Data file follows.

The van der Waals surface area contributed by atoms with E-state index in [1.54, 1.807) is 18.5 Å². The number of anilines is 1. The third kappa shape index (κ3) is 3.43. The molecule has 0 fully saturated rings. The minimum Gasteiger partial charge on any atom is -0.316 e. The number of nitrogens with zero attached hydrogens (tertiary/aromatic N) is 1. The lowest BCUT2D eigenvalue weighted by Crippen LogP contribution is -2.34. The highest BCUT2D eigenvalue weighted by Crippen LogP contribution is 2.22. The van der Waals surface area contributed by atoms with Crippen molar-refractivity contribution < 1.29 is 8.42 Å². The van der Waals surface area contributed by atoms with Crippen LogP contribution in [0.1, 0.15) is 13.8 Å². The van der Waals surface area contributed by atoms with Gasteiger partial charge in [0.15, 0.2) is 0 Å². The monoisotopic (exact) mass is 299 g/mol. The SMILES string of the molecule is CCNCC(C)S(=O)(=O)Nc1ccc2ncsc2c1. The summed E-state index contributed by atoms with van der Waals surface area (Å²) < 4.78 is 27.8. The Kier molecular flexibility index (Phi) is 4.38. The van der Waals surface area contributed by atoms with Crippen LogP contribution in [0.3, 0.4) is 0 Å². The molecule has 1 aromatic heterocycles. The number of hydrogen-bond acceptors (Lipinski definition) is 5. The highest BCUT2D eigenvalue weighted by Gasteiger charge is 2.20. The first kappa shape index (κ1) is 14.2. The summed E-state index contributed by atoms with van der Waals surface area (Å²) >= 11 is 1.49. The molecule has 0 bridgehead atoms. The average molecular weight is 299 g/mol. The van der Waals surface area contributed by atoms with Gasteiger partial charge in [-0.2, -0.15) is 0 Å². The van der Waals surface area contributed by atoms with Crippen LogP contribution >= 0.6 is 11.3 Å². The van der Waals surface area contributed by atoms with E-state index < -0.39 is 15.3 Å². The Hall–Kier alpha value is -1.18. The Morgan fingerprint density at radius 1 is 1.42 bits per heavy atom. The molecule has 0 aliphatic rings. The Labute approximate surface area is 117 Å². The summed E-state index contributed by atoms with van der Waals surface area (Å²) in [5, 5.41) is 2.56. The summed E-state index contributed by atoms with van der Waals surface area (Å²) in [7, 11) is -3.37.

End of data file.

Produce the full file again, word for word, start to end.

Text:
The van der Waals surface area contributed by atoms with E-state index in [1.54, 1.807) is 18.5 Å². The number of anilines is 1. The third kappa shape index (κ3) is 3.43. The molecule has 0 fully saturated rings. The minimum Gasteiger partial charge on any atom is -0.316 e. The number of nitrogens with zero attached hydrogens (tertiary/aromatic N) is 1. The lowest BCUT2D eigenvalue weighted by Crippen LogP contribution is -2.34. The highest BCUT2D eigenvalue weighted by Crippen LogP contribution is 2.22. The van der Waals surface area contributed by atoms with Crippen molar-refractivity contribution < 1.29 is 8.42 Å². The van der Waals surface area contributed by atoms with Crippen LogP contribution in [0.1, 0.15) is 13.8 Å². The van der Waals surface area contributed by atoms with Gasteiger partial charge in [0.15, 0.2) is 0 Å². The monoisotopic (exact) mass is 299 g/mol. The SMILES string of the molecule is CCNCC(C)S(=O)(=O)Nc1ccc2ncsc2c1. The summed E-state index contributed by atoms with van der Waals surface area (Å²) < 4.78 is 27.8. The Kier molecular flexibility index (Phi) is 4.38. The van der Waals surface area contributed by atoms with Crippen LogP contribution in [0.3, 0.4) is 0 Å². The molecule has 1 aromatic heterocycles. The number of hydrogen-bond acceptors (Lipinski definition) is 5. The highest BCUT2D eigenvalue weighted by Gasteiger charge is 2.20. The first kappa shape index (κ1) is 14.2. The summed E-state index contributed by atoms with van der Waals surface area (Å²) >= 11 is 1.49. The molecule has 0 bridgehead atoms. The average molecular weight is 299 g/mol. The van der Waals surface area contributed by atoms with Gasteiger partial charge in [-0.2, -0.15) is 0 Å². The van der Waals surface area contributed by atoms with Crippen LogP contribution >= 0.6 is 11.3 Å². The van der Waals surface area contributed by atoms with E-state index < -0.39 is 15.3 Å². The Hall–Kier alpha value is -1.18. The Morgan fingerprint density at radius 1 is 1.42 bits per heavy atom. The molecule has 0 aliphatic rings. The Labute approximate surface area is 117 Å². The summed E-state index contributed by atoms with van der Waals surface area (Å²) in [5, 5.41) is 2.56. The summed E-state index contributed by atoms with van der Waals surface area (Å²) in [7, 11) is -3.37.